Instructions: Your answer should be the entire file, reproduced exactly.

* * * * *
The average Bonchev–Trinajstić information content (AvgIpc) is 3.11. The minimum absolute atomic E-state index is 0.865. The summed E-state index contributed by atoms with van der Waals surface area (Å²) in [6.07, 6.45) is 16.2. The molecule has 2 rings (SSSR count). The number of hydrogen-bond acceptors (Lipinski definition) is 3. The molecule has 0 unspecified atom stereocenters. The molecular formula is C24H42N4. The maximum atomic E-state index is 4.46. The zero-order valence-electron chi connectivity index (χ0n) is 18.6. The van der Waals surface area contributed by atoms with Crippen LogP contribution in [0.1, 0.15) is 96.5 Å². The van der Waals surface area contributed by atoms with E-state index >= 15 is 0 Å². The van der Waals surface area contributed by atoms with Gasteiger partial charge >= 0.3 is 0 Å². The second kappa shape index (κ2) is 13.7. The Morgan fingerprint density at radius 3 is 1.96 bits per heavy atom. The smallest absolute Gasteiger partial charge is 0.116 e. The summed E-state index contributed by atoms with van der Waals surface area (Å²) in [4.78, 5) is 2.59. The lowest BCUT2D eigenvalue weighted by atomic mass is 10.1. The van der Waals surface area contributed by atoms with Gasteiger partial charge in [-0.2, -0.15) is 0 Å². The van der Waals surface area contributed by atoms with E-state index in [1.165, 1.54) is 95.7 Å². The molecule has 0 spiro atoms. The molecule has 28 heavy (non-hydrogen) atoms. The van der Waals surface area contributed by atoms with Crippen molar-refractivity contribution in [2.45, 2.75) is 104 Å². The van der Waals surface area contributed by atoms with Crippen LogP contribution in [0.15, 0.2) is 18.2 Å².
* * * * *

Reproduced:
The average Bonchev–Trinajstić information content (AvgIpc) is 3.11. The minimum absolute atomic E-state index is 0.865. The summed E-state index contributed by atoms with van der Waals surface area (Å²) in [6.07, 6.45) is 16.2. The molecule has 2 rings (SSSR count). The number of hydrogen-bond acceptors (Lipinski definition) is 3. The molecule has 0 unspecified atom stereocenters. The molecular formula is C24H42N4. The maximum atomic E-state index is 4.46. The zero-order valence-electron chi connectivity index (χ0n) is 18.6. The van der Waals surface area contributed by atoms with Crippen LogP contribution in [0.1, 0.15) is 96.5 Å². The van der Waals surface area contributed by atoms with E-state index >= 15 is 0 Å². The van der Waals surface area contributed by atoms with Gasteiger partial charge >= 0.3 is 0 Å². The second kappa shape index (κ2) is 13.7. The Morgan fingerprint density at radius 3 is 1.96 bits per heavy atom. The smallest absolute Gasteiger partial charge is 0.116 e. The summed E-state index contributed by atoms with van der Waals surface area (Å²) in [4.78, 5) is 2.59. The lowest BCUT2D eigenvalue weighted by atomic mass is 10.1. The van der Waals surface area contributed by atoms with Gasteiger partial charge in [-0.2, -0.15) is 0 Å². The van der Waals surface area contributed by atoms with E-state index in [1.165, 1.54) is 95.7 Å². The molecule has 0 spiro atoms. The molecule has 28 heavy (non-hydrogen) atoms. The van der Waals surface area contributed by atoms with Crippen molar-refractivity contribution in [2.45, 2.75) is 104 Å². The van der Waals surface area contributed by atoms with Crippen LogP contribution in [0.15, 0.2) is 18.2 Å².